Essays on the Airbnb Market: Superhosts and Local Policy Determinants and Effects

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Smith, Joshua Philip
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Middle Tennessee State University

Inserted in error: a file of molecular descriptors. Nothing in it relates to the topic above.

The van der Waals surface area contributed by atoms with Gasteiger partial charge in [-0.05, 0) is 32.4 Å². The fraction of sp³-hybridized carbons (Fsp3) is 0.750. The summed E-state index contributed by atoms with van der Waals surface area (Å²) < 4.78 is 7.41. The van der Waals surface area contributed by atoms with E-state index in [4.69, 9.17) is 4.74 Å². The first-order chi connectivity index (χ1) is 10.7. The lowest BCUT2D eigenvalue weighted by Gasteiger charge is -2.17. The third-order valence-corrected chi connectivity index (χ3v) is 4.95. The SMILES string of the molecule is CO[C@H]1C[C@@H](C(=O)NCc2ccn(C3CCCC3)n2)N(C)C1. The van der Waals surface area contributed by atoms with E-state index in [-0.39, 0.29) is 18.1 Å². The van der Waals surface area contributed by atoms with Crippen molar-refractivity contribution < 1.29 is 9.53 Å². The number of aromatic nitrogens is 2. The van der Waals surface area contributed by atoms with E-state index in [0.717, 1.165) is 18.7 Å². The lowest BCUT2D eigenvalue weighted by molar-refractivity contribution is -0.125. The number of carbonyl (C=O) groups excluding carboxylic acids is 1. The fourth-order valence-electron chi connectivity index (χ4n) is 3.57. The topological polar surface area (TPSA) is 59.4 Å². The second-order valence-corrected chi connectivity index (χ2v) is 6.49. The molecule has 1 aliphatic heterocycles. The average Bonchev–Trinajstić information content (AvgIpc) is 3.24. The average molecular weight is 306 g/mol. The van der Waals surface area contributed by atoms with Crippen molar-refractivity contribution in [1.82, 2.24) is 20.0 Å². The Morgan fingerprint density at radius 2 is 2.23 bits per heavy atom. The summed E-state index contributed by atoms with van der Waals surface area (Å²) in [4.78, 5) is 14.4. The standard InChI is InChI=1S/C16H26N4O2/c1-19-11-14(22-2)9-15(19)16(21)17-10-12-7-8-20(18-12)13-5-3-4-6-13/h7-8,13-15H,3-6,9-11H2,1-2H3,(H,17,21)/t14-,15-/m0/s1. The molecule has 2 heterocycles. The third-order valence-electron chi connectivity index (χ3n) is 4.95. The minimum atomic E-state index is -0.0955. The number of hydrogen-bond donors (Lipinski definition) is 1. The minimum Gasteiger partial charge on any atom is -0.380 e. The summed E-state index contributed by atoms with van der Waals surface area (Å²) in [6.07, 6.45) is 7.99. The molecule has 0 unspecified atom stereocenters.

This dissertation is composed of three distinct empirical analyses, separated by chapter. Chapter I examines the impact that salient information has on host and guest decisions in the sharing economy using data from Airbnb from December 2018 to April 2019. Airbnb’s Superhost badge offers a shortcut to consumers searching for high-quality sellers. By estimating the impact of acquiring the badge separately from the conditions that Airbnb uses to merit Superhosts, I isolate the effect of salience of the information the badge carries via OLS and fixed effect panel models. The result is a negligible increase in price by sellers, but a growing effect on the number of reviews, 0.10 and 0.27, one and two months after earning the badge, respectively. I estimate the effect on revenues is between 10% to 17% increase from increased bookings by guests. Chapter II asks why local governments pass restrictions on short-term rentals, such as Airbnb. I construct a novel classification of these laws passed by cities. I use panel binary probits and ordered models to predict the marginal effects of local economic conditions on short-term rental restrictions using data from 2012 to 2019 in nineteen U.S. cities. I find that a one standard deviation decline in housing affordability leads to a 20.57 percentage point increase in the likelihood that a city council restricts in a specific approach that only personal residences may be operated as a short-term rental. Alternatively, a one standard deviation increase in affordability predicts a 23.78 percentage point increase in the likelihood that no restrictive policy is passed. Chapter III identifies the effect of policies aimed at reducing short-term rental supply. I use fixed effects panel models with five years of data from Airbnb to show the casual response of professional and nonprofessional suppliers in the United States from changes enacted through city law. I find these restrictions do little to reduce professional supply but significantly affect nonprofessional hosts, reducing availability by as much as -15.7%. A 1 percent increase in permit fees leads to a -0.7 percentage point decrease in professional's supply. Yet for nonprofessionals, the same 1 percent increase leads to a percentage point increase of 1 to 1.2 percentage points in supply. My paper expands the limited and conflicting empirical research of local policy aimed at short-term rentals by offering robust methods to disentangle the heterogeneous effects by host type.